Next week is NAPLAN (National Assessment Plan Literacy and Numeracy) week. Some parents, students and even teachers (none at MCC!) dislike the testing program. At MCC we embrace it for a few reasons:
1. It is an opportunity for our students to show what they are capable of;
2. It is an opportunity for our school to show that we are as good as other schools in the country, and
3. It is an opportunity for our teachers to demonstrate the value they are adding to the learning of your children.
4. It also informs our planning so we know what areas we need to focus on to improve the learning of our students.
Why literacy and numeracy and no other subjects? You need literacy and numeracy to learn every subject; these are tools for learning. The government can use the nation’s NAPLAN results to determine the health of Australia’s schools – we would say they are not doing their job properly if they didn’t do some kind of assessment into schooling, wouldn’t we?
Literacy and Numeracy are not the same as subject English and Mathematics. To be literate is to be able to draw on appropriate English language skills in different contexts. To be numerate is to be able to draw on appropriate Mathematics skills needed in different contexts. Being able to decide what a context needs, and make choices about all the English skills and all the Mathematics skills you’ve learned up to that point in time, is challenging. It is mostly about understanding contexts and choosing what language and maths skills to apply in different contexts.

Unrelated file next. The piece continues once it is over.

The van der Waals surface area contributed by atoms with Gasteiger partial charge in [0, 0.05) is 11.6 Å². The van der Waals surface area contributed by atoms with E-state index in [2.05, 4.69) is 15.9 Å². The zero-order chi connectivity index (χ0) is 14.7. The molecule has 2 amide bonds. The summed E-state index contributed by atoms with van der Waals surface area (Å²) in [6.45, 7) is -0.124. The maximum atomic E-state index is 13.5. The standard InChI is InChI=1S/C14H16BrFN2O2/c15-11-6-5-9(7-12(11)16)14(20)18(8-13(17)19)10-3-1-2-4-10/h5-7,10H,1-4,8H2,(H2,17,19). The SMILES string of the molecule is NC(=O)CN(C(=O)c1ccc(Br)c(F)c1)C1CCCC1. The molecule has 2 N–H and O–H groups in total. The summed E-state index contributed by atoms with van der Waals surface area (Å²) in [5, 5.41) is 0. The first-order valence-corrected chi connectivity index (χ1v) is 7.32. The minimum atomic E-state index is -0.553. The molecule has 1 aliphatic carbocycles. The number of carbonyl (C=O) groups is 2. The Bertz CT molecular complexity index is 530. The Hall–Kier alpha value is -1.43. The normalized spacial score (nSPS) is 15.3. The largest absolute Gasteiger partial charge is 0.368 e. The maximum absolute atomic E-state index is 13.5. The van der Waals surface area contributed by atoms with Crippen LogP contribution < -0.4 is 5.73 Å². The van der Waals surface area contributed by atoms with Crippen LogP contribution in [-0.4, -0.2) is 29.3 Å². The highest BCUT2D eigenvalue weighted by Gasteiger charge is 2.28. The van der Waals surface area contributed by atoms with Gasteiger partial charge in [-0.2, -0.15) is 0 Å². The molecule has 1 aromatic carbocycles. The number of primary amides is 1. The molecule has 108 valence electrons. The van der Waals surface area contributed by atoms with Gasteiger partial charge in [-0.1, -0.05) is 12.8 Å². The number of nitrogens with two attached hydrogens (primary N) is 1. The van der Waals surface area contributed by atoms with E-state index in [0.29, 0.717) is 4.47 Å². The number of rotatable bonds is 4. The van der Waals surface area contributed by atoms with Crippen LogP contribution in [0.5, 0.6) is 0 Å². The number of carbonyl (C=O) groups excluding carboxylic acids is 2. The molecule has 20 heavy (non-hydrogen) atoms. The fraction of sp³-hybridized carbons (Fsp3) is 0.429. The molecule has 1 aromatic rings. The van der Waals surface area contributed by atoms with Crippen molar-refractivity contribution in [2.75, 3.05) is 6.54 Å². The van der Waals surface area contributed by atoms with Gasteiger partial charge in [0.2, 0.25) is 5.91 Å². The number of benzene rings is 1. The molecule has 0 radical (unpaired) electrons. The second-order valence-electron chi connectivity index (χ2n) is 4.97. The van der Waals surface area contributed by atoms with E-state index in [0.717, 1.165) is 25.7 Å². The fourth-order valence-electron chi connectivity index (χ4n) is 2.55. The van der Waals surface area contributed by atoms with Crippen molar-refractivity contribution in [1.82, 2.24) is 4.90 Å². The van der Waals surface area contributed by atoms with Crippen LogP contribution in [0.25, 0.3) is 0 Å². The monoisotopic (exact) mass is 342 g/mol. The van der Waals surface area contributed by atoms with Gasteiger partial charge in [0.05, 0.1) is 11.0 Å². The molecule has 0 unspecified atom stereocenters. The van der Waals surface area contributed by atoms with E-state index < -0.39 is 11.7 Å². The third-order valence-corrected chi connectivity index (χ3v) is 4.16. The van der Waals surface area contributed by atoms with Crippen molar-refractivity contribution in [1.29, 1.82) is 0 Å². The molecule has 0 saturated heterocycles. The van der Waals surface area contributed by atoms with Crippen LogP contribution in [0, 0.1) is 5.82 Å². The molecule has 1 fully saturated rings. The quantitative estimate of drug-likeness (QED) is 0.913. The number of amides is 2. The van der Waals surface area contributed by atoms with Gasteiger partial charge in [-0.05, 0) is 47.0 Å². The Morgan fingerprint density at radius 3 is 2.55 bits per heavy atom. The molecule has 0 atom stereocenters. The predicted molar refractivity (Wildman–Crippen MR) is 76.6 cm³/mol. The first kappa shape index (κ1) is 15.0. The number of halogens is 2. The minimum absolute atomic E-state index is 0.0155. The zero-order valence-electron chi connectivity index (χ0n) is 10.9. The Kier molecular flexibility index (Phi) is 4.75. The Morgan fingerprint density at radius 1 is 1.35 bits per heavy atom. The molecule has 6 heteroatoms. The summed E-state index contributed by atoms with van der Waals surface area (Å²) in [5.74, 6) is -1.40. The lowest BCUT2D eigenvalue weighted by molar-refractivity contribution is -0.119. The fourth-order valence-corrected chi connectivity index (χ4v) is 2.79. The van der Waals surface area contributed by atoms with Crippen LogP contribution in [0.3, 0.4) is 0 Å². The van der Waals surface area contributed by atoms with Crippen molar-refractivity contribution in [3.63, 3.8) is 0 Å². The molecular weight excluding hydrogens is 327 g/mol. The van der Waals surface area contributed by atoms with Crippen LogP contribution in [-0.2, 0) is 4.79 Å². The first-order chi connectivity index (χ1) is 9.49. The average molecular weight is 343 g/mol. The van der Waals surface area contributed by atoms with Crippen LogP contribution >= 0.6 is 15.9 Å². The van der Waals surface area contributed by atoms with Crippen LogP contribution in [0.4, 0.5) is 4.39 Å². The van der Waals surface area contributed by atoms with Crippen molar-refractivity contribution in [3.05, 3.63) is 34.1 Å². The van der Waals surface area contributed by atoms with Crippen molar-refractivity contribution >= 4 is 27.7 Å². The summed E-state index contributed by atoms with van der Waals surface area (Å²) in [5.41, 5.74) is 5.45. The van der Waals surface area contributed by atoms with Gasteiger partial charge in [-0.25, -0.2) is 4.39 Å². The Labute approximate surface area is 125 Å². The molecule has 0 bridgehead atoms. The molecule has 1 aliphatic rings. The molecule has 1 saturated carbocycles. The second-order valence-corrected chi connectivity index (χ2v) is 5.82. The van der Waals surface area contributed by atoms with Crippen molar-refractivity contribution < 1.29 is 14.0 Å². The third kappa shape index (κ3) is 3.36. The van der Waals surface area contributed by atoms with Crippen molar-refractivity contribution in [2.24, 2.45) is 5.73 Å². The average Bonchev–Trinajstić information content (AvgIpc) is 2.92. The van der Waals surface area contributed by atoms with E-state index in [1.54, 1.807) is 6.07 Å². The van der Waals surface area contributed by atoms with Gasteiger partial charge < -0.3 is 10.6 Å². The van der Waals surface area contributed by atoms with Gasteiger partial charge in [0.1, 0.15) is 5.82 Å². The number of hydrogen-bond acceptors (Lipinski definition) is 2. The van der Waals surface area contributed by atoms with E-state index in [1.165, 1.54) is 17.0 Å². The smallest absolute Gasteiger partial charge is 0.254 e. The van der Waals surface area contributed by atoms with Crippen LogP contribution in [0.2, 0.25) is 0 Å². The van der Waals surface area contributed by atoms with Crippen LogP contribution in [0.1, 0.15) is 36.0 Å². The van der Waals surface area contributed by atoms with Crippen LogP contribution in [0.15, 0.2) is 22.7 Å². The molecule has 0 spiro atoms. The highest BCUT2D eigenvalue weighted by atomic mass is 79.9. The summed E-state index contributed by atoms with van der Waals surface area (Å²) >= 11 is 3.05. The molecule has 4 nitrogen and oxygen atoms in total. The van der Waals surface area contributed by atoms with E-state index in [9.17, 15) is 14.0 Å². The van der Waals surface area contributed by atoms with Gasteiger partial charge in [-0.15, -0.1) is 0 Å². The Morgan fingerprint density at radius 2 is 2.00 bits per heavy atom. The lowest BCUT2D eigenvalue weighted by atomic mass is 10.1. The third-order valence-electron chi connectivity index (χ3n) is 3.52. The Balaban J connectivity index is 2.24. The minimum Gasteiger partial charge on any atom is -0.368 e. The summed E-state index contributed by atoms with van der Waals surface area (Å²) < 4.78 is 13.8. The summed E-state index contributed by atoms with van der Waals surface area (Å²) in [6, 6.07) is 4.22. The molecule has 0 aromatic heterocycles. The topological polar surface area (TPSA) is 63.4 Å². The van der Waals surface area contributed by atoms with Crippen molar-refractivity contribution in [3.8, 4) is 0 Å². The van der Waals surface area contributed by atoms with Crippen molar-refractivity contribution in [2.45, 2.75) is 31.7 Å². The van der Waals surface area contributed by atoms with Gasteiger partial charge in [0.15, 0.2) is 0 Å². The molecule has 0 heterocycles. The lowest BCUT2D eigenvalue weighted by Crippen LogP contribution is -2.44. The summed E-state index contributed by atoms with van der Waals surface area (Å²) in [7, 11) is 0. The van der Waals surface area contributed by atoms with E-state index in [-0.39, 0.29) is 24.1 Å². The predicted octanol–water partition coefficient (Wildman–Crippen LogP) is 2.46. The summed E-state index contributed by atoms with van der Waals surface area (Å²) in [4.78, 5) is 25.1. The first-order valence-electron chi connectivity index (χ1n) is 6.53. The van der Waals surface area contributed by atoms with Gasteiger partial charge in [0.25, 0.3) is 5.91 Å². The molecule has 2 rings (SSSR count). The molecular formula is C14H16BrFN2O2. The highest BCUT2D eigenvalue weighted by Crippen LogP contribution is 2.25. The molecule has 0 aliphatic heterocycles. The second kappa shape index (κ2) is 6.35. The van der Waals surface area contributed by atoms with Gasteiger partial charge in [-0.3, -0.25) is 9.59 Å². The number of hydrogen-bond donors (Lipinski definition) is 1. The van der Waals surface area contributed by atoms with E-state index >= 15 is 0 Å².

If I really wanted to find out whether a student was numerate, I would follow them around and watch when they chose to use some maths skills and see whether the maths they chose was appropriate for the situation. Similarly for literacy; in situations that require some language to be used, what language skills do students choose to use? Clearly it is impossible to authentically assess student literacy and numeracy on a national scale. What the writers of the test attempt to do at least, is to ensure that questions are not ‘typical’ of what students in Australian schools generally experience in English and Mathematics lessons. They avoid using clues including words such as ‘add’, ‘subtract’, ‘multiply’ or even strategies and methodologies students might be familiar with.
This at least ensures that students have to choose which strategies, text types, operations and methods to use. They also have to clarify questions to determine which Mathematic skills they have learned in class to apply to the questions, or which English language skills they’ve learned in class to apply.
One of the many downsides of the NAPLAN Numeracy test is that students already know the test will assess their Mathematics, so they don’t have to make the decision about ‘whether some maths will help’ because they know it will; or ‘whether some language skills will help here’ because they know they will. This can’t be avoided.
Please support your children to do their best on the tests; don’t talk these important tests down. We know it might be stressful for some students but we can limit this through encouragement and high expectations. Students have been prepared well, especially with becoming familiar with the types of questions, test format and even with practicing against the clock. We expect them to do well and trust you do too.
Dr Thelma Perso
Director of Teaching and Learning